Welcome to Balanced Rocks: Pictures and Stories

Beginning March 16,2010, I began a journey of balancing rocks. I hold to the practice of setting to balance at least five sculptures a day, sometimes, many more. Of these I take lots of pictures and videos. While conducting this adventure, I have been introduced to an incredible unfolding story. Additionally, I discovered this phenomenon is manifesting worldwide. As I post pictures and stories, I found many others similarly engaged and sharing their works. Additionally, as folks come upon me performing my work, many want to find out how this is done and try themselves. This blog shares this work in both pictures and stories. Enjoy


A seeming impossibility becomes possible

Rock Balancing: The Beginning

On a fine summer day, sometime in August, 2009, I was visiting family in Toronto. Like most folks spending summer in a large city, we used up as much time as we could finding outdoor events that would cool us. One afternoon, we headed to the Beaches section of East Toronto. After spending some time playing in a large sandbox in the shade with my grandkids and some of their newfound companions, we headed to the Boardwalk that extends from Balmy Beach to Kew Gardens. Ella accompanied me, Liam took off with his mom, Natalie. They ventured down the boardwalk, Ella and I headed onto the sand toward the water’s edge. Halfway there we encountered what looked like a small size Stonehenge.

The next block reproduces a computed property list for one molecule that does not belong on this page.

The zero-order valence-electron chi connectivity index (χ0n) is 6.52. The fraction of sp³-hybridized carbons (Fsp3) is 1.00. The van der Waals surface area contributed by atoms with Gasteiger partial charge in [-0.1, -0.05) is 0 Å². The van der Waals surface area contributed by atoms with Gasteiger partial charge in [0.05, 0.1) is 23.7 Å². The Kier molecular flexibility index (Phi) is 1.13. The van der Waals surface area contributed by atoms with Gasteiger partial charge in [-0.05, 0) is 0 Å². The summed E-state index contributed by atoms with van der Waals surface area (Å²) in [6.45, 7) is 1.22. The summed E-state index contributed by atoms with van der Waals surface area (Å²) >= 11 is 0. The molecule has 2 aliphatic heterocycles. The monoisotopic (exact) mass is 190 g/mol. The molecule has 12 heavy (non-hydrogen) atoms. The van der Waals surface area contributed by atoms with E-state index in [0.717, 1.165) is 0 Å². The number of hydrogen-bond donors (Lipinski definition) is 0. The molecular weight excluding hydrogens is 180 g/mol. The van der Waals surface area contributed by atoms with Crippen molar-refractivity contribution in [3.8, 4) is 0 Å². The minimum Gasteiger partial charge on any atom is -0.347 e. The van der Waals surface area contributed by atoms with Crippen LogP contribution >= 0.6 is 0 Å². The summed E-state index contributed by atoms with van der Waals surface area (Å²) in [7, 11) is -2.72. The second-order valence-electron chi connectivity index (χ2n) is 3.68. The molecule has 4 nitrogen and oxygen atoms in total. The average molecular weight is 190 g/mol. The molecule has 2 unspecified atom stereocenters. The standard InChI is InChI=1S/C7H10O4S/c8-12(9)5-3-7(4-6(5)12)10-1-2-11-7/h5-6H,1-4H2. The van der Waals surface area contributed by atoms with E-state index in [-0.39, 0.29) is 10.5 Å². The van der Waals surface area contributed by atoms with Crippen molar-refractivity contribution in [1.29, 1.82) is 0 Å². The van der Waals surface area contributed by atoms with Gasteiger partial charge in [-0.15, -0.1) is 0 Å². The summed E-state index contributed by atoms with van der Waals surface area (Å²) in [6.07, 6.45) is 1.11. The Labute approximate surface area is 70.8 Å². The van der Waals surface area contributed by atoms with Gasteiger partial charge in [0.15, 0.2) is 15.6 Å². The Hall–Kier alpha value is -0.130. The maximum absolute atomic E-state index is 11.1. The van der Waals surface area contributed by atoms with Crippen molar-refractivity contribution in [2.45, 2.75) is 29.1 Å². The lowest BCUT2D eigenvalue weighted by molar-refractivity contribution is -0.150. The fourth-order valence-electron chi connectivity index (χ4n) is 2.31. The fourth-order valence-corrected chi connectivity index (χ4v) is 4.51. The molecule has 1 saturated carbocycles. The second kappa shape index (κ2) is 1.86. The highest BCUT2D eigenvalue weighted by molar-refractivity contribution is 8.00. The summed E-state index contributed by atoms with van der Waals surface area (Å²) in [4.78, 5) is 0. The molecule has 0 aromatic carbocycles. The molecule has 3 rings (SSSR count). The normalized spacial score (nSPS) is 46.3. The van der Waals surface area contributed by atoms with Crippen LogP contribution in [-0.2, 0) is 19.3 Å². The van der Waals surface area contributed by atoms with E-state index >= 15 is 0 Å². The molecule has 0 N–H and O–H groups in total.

About a dozen sculptures were gathered together in a rough circle. Each was a stack of two or three rocks balanced one on another. The tallest one was slightly taller than Ella, who was small average height for a five year older. All were in the neighborhood of three feet and four feet tall. What immediately jumped out was the precarious nature of the balancing. Most points of contact were miraculously slight. Most seemed to be standing on a point. Two more folks were witnessing this amazing display. We imagined that there must be small metal rods embedded at the point of contact, or else some kind of glue was used. Each of us peered from close low angles to detect what could account for this mystical display. Ella, not being so cautious, toppled one structure over. Luckily, it did not land on her.